Daily Training Rituals With Your Dog

A member of our dog training forum wrote to ask me, “I was wondering if you would give us an example of a typical day with your dog. For example what games do you play with your dog throughout the day? What is involved in training sessions? How long do you leave your dog alone during the day? How often do you give your dog a time out or rest period? Anything else that you can think of to add. Thanks in advance.”

Adam replies: 

Good question!

The answer– like so many things in life– is: It depends.

My rituals for pet/companion dogs is different than if I’m training a high drive sport or working dog.  In addition, the age of the dog will factor in, as well.  The one commonality you’ll find is that dogs crave a consistent schedule, so I try to keep things as regular as possible: Feeding times, exercise time, play time, training, etc…  Yet, we also keep in mind that the dogs are here to please us, and not the other way around.  So, if something important comes up, I don’t let the dogs’ schedules interfere with mine (within reason).

Dog #1: Here are some sample daily rituals for an older dog who is already trained and has low exercise requirements:

6:30: Wake up, let the dog out to urinate.

7:00: Have breakfast and watch the news on TV.  The dog is required to stay on his “place board”, which is next to the sofa.

7:30-8:00AM: Get dog (and myself) ready for our power walk.  Dog must hold a sit-stay while I put his collar on, and a down-stay while I put on my shoes and jacket.  Take the dog for a 1/2 hour walk.  Dog must walk on a loose leash the entire time and wait at certain curbs.  Upon return, I let the dog out to defecate.

8:15: Feed dog.  Let dog out to potty, again.

9:00: Start work.  Dog is allowed to lie around the house where ever he desires.


11:00-11:15: Dog will come outside with me to check on the chickens and watch me fill up his water bowl.  He’ll usually chew on some grass then go lie down and sleep in the sun.

12:00 noon: Break for lunch, dog must stay on his place board.

12:30 – 3:00: Office work.  Dog is sleeping.

3:00 – 3:30: Sit-stay while I get car ready.  Dog then rides in back of SUV while I run errands, if weather is cool or if I’m going somewhere I can bring the dog.  For example: Home Depot, where he’ll hop out of the truck and walk alongside me on a loose leash.  We’ll also practice sits and downs while putting stuff in the shopping cart or waiting at the checkout.  The dog usually gets a lot of attention so I make him hold a sit-stay while people pet him.

3:45 — Pick up the mail: Dog must sit while I get the mail from the mail box, then it’s his job to carry the mail back to the house.

4:00-5:00 PM: Wait in the entryway for the UPS man to visit.

5:00 – 6:00 PM: Hang out with Carla in the kitchen while she prepares dinner.  Occasionally get a piece of cheese in exchange for doing a trick.

6:00 – 7:00 PM: Hold a down-stay while he watches us eat, or stay on the place-board.

7:00 PM: Dog gets to eat.

7:10 PM: Outside with the dog to let the chickens free range.  During this time, I’ll work the dog through a training regimen, just to keep him sharp.  That lasts about 15-20 minutes.  Then I’ll play fetch with him for half an hour.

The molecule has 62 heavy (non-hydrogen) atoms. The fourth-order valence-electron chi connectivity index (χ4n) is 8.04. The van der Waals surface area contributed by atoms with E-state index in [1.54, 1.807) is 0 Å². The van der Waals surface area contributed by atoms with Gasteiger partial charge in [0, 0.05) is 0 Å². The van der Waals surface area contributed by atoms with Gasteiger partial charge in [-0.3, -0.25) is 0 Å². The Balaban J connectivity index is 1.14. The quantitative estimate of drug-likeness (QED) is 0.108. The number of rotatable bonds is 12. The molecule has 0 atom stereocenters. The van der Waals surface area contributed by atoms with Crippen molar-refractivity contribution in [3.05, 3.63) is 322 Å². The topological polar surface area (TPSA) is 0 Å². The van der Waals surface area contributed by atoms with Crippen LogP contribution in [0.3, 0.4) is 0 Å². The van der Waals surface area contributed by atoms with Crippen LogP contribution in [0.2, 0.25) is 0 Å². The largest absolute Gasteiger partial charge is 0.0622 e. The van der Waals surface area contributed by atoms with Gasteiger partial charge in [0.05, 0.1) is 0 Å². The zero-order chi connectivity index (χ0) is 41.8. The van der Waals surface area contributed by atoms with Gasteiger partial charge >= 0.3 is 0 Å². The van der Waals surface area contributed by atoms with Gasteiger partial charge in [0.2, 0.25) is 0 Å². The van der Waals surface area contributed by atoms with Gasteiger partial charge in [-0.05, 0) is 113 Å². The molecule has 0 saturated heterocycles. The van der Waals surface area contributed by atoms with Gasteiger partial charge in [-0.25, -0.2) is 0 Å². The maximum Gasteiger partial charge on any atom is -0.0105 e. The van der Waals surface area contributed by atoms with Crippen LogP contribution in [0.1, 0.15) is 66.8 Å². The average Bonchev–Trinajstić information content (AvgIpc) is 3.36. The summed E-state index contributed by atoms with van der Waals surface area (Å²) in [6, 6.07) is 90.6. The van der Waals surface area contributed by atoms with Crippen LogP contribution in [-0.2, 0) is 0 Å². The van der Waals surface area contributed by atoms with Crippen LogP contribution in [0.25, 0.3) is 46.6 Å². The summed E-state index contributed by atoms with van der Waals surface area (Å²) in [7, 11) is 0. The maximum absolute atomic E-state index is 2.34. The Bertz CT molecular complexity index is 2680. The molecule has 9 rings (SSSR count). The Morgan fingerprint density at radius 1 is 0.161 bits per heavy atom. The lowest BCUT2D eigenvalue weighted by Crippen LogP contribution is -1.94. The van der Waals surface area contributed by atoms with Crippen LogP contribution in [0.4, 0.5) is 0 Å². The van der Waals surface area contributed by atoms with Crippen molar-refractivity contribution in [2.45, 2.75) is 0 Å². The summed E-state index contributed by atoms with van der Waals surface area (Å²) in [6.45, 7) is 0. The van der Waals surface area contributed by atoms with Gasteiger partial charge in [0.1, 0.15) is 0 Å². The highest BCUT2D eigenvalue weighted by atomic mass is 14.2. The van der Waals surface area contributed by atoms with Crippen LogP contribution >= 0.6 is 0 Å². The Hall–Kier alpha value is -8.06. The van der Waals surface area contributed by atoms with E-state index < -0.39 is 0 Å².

9:00 PM: Carla will give him a half a tortilla to eat, then spend 20-30 minutes cuddling with him.

10 PM: Lights out.  The dog sleeps in our home office, across from the master bedroom.  He doesn’t move all night.


Dog #2: A younger dog who is not yet trained:

Pretty much the same as above, but I will add at least two additional training sessions of 10-20 minutes a piece.  One in the morning and one in the afternoon.

Since younger dogs typically have more energy, I will also add a 20 minute treadmill session in the late morning, usually around 11:00 AM.  While the dog is on the treadmill, I’ll be sitting next to him with my laptop, tablet or phone so that I can work while the dog is burning off excess energy.

When I have two or more dogs at the same time, I will use the presence of the additional dogs as a distraction for the dog I am training.  This is a big help as my system is built around using as many different distractions as possible during the proofing phase.  For example: When we have three dogs staying with us, two of the dogs will hold a down-stay while I throw a ball for the third dog.  Then I switch and let the second dog chase the ball, then the first.

The other thing I do differently with a young dog or a new dog who is in training is that he does not get the free time around the house to choose where he can lie around: Either he will be on a place board in my office or else in the crate.

For dogs that are high drive or excessive chewers, I will typically give the dog a chew toy to play with while in the crate or on the place board.  If I’m going to be out of the house for most of the day, I’ll do something similar to what Larry describes, here.

On weekends, we’ll take the dogs out for an activity, like a long walk around the marina and then lunch at a restaurant with an outdoor patio.  We like to use several of the games in my report: Games To Play With Your Dog, when we have the time.

I should note that when I’m working with a new dog, I will write down my training goals on a piece of paper.  During the formal training session, I will teach the exercise.  Then, throughout my day, I will practice randomly to reinforce the behavior while I’m puttering around the house.  For example: If I need to get a book from the book case and the dog I’ve been teaching the sit-stay to is with me, I’ll make him sit while I get the book, then give him the release command when I’m ready to return to my office.